Peterson off to Copenhagen, retire rumors
U.S. Rep. Collin Peterson, DFL-7th District, who took a lot of heat during a Bemidji town hall hearing in August on his vote for the House climate change bill, is apparently headed to Copenhagen, the site of a world global climate summit.
The National Republican Congressional Caucus is also putting out rumors that Peterson, elected in 1990, might not seek re-election in 2010. But the probable res-ponse is: "Don't they wish."
Washington, D.C.'s The Hill reported Thursday that House Speaker Nancy Pelosi is lining up a delegation to travel to the Denmark summit.
"Rep. Edward Markey (D-Mass.), chairman of the Select Committee on Energy Independence and Global Warming, and Rep. Henry Waxman (D-Calif.), chairman of the Energy and Commerce Committee, plan to attend. House Agriculture Committee Chairman Collin Peterson (D-Minn.), who was something of a headache for Democratic leaders in pressing for farm-friendly provisions in the climate bill before the House vote, is also expected to attend," The Hill's Molly Hooper reports.
NRCC spokesman Tom Erickson said Thursday that Peterson was key in cutting a deal that allowed the cap-and-trade policy to proceed, a carbon reduction policy and something NRCC is calling the National Energy Tax. That move angered Minnesota's ag community, which opposes cap and trade.
"As if selling out Minnesota's ag community with his National Energy Tax wasn't enough, Collin Peterson is heading to Copenhagen to lend a hand in crafting a global climate change treaty. Given Peter-son's track record as Nancy Pelosi's puppet on global warming, Greater Minnesota farmers better hold onto their wallets and hope that Peterson doesn't cut another deal that will make it even harder for them to make ends meet," said Erickson.
He also pointed out two other sources -- CQ-Roll Call and MinnPost -- are taking a look at Peterson's decision to put off announcing his 2010 plans until February. "The fact that Peterson won't commit to running again until next year speaks volumes about his openness to joining Reps. Dennis Moore, John Tanner and Brian Baird in passing on a 2010 re-election bid," Erickson said.
But taking a look at Eric Black's piece in MinnPost, one finds the headline, "Repubs hope to convince Collin Peterson to retire." That's a different twist.
"The National Republican Congressional Committee has a list of 17 Dem House incum-bents that it hopes to push into retirement and Minne-sota's Collin Peterson is on the list," Black writes. "This strikes me as highly unlikely but here's the rationale, ac-cording to the always friendly and helpful Tom Erickson, spokester for the NRCC in our region (and former Norm Coleman spokester)."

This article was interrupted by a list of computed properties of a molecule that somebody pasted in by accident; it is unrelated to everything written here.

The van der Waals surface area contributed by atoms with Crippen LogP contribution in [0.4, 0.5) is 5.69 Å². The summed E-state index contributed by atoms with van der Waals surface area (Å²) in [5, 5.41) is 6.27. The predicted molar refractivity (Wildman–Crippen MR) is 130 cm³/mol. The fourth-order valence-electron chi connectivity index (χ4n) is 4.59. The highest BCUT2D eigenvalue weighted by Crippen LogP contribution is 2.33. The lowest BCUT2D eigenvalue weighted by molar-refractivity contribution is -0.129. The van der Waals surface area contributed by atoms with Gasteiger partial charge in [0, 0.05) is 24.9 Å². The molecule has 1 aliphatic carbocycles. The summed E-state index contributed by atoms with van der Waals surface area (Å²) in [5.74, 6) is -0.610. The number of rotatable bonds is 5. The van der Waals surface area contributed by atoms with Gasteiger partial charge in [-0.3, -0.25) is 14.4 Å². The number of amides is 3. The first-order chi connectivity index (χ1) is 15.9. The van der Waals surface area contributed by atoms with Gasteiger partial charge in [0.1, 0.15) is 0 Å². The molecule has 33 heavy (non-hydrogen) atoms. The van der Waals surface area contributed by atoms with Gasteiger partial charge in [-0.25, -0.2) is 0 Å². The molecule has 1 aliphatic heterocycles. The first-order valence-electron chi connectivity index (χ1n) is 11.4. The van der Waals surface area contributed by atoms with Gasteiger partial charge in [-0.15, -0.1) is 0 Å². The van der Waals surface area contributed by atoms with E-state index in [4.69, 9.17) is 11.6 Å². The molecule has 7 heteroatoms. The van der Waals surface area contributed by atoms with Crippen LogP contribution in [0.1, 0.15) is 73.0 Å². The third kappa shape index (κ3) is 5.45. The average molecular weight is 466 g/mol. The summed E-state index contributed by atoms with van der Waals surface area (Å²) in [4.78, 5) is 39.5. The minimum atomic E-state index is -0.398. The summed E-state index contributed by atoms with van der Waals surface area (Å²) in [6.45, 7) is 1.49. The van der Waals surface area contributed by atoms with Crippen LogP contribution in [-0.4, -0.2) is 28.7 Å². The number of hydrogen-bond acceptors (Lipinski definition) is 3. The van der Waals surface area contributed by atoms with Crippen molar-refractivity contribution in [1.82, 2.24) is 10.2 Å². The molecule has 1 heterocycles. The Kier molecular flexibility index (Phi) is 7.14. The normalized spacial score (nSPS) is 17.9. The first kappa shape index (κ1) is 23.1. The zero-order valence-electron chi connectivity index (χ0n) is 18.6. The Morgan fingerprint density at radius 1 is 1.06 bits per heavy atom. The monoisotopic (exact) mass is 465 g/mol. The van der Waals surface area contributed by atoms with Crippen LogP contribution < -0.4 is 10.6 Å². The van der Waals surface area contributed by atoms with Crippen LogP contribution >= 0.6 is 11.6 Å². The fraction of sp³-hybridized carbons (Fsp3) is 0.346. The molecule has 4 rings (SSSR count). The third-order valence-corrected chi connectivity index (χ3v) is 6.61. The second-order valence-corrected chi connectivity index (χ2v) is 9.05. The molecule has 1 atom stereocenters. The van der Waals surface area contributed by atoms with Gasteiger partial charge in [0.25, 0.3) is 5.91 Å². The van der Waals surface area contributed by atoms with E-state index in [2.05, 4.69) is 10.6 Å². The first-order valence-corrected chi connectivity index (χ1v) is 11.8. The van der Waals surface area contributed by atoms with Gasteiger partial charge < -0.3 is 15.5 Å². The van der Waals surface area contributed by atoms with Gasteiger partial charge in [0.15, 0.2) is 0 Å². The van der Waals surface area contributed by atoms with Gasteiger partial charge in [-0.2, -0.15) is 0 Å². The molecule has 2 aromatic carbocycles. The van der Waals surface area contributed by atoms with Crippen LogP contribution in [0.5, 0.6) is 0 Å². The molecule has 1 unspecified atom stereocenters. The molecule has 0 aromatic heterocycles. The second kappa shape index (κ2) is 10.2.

Black lays out the NRCC strategy as noting that Peter-son has not been aggressively fundraising, even though as Ag Committee chairman, he could demand large sums. In the last quarter he actually spent more than he raised, and gave some to other Dems, a usual sign of a member get-ting ready to retire. Erickson also theorizes that Peterson, at age 65, is in the best pos-ition to grab a high-power D.C. job with the Dems in power. He's also vulnerable, Erickson says, for a gaffe he made saying he doesn't like holding town hall meetings because "conspiracy nuts" show up.
Black does go on to debunk Erickson's thinking, which isn't hard to do.
Peterson has held a virtual lock on the western Minnesota seat for years, with no Republican cutting into his 65 percent average victory margin since 1994. As a result, he's always been lackadaisical about campaigning. He always waits until near filing time to say if he's going again, and doesn't make a big deal out of it.
He raises campaign funds, but doesn't work at it. He makes very few media buys during the campaign (mostly radio spots), and frankly hasn't needed to spend much to out power his weak opposition.
Peterson's told me that the farm bill he worked so hard for is now law, but the hard part is seeing provisions of the bill implemented correctly. And he wants to bring the U.S. Agriculture Department up to 21st century technology, all which spells another term and another go at Ag Committee chairman.
CQ-Roll Call reports that "Peterson, who won his 7th district seat with 72 percent of the vote in 2008, told CQ-Roll Call Wednesday that he has filed his paperwork for a run, but that he never makes 'a final decision until February. ... I'm not doing anything different,' he said."
As for the climate change bill, Peterson says he demanded three concessions to help the ag community and he got them all, so he had to politically support the bill. What he wants to get out of the Copenhagen trip is anybody's guess, maybe just to load up on lutefisk for the holidays ...
Brad Swenson is the Bemidji Pioneer's Opinion page/political editor.